Assessing five years of hydrogen water chemistry in Taiwan31 January 2014
Hydrogen water chemistry (HWC) was only introduced into Taiwanese boiling water reactors in 2006. An inspection campaign after about five years of operation has found no evidence of fuel rod damage as a result of the change. By Wan-June Chiu, Shih-Chung Cheng and Yaw-Hwa Shiu
The hydrogen water chemistry (HWC) in BWRs was introduced to reduce the electrochemical corrosion potential of stainless steel and other components and reduce the rate of inter-granular stress corrosion cracking (IGSCC) to these components in 1990s. Currently, HWC has been deployed in all BWRs in the United States, half of the BWRs in Japan and five European BWRs, but it only has been implemented at two BWRs in Taiwan since 2006.
In order to monitor the fuel performance and assure the fuel reliability in the HWC environment, a fuel surveillance programme was executed at both BWR-4 (Chinshan) and BWR-6 type (Kuosheng) nuclear power plants in Taiwan. The programme includes a series of fuel examination campaigns: four at BWR-4 NPP and six at BWR-6 NPP.
The first addition of 0.5ppm hydrogen was injected to the feedwater of the BWR-4 unit on 9 October 2006 (middle of cycle 22) and successively increased to 1.2ppm on 17 September 2009 (middle of cycle 24).
Four fuel assembles were examined in BWR-4 unit 1 after cycle 20, 22, 23 and 24. These fuel assembles was chosen based on the irradiation history, the ability to meet project goals and convenience.
Examination systems developed by INER
The examination scope includes poolside visual inspections, oxide thickness measurements, crud sampling and hot cell analysis on the 10x10 fuel assemblies under various HWC cycles.
In each campaign, visual examination was performed by using either a periscope system or an underwater camera system. Both systems are designed and developed by Taiwan's Institute of Nuclear Energy Research (INER).
The underwater periscope/camera system was installed next to the Fuel Preparation Machine (FPM). The selected fuel assembly was seated on a rotation pedestal, which has been set on the FPM. Through the underwater camera system, the fuel channel surface condition, peripheral fuel rod surface condition, spacer grid and tie plate integrity, were observed and recorded. The related elevation of the fuel assembly was recorded by a digital encoder which was connected to the rotation pedestal. The encoder can provide a digital position output signal and show it on the monitor screen. The accuracy is less than 1mm.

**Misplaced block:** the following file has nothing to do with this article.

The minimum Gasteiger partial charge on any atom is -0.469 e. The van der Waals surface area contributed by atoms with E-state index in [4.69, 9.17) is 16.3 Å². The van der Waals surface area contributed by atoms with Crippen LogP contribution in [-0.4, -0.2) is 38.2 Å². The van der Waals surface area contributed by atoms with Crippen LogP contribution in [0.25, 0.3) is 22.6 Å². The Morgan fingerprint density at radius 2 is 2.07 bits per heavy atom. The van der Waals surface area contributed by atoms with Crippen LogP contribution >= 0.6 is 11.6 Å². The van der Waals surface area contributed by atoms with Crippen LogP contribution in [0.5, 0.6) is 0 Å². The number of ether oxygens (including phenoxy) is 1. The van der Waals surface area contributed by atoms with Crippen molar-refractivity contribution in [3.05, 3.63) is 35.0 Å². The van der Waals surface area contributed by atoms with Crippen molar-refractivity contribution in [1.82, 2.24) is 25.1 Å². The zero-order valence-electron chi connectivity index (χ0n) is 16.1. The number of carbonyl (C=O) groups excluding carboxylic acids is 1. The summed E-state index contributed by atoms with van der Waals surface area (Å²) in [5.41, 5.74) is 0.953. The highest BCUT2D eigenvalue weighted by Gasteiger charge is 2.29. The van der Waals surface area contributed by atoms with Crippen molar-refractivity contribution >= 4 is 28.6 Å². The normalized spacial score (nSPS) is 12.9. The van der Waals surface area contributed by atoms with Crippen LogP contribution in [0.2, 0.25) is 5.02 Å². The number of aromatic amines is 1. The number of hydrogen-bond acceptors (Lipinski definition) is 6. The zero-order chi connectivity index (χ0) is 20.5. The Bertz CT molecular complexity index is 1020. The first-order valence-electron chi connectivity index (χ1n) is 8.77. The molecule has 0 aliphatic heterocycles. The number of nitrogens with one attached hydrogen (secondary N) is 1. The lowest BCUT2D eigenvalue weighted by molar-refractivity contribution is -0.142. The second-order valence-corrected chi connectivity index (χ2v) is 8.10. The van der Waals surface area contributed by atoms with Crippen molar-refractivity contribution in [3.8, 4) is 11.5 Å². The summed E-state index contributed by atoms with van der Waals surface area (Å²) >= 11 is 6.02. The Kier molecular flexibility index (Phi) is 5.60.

The INEROD system developed by INER was used to measure the oxide thickness. The detection platform installed with standard, eddy current probe and driving system was seated on the working area (above the storage fuel rack). The detection signal was connected to the video & data monitoring and recording system for retrieving and analyzing the measured data. Prior to the examinations, the INEROD system was calibrated and completed its functional tests.
The examined fuel assembly was carried by the loading machine and raised and/or lowered it to the dedicated elevation of each span. The oxide thickness of fuel rods was measured by the eddy current detection system. After finishing all the seven spans of measurement, the fuel bundle was rotated 90 degrees by the loading machine to measure a different face. Two faces of each selected fuel assembly were examined in order to obtain measurements on every rod in the assembly.
Oxide thickness measurements were made on two selected fuel bundles from cycles 23 and 24 of the Chinshan BWR-4. Measurements were performed on each span of the rods, including eight partial-length rods from two faces. Maximum oxide thickness measurements are presented in Figure 1 (red and yellow) with the available data from two BWR-6 surveillance campaigns (green and blue). The results showed a steady but normal increase along with burnup.
The on-site examination results showed that hydrogen addition has no adverse effect on the fuel performance and integrity. The visual appearance of fuel rods, channels and components are consistent with HWC operation. The crud layer deposited on fuel rod surface seems uniform and still exhibits orange-reddish colour. The Zr-2 cladding oxide thickness measurements are normal and indicate no accelerated or unusual growth. In conclusion, no detrimental effect resulting from the hydrogen addition has been found and no impediment exists to continue the HWC operation at BWR-4 NPP in Taiwan.
Wan-June Chiu, Shih-Chung Cheng and Yaw-Hwa Shiu, Institute of Nuclear Energy Research, 1000 Wenhua Rd, Chiaan Village, Longtan, Taoyuan, Taiwan, 325 Republic of China.
This article is based on a paper prepared for TopFuel 2013, Charlotte, North Carolina, September 15-19, 2013.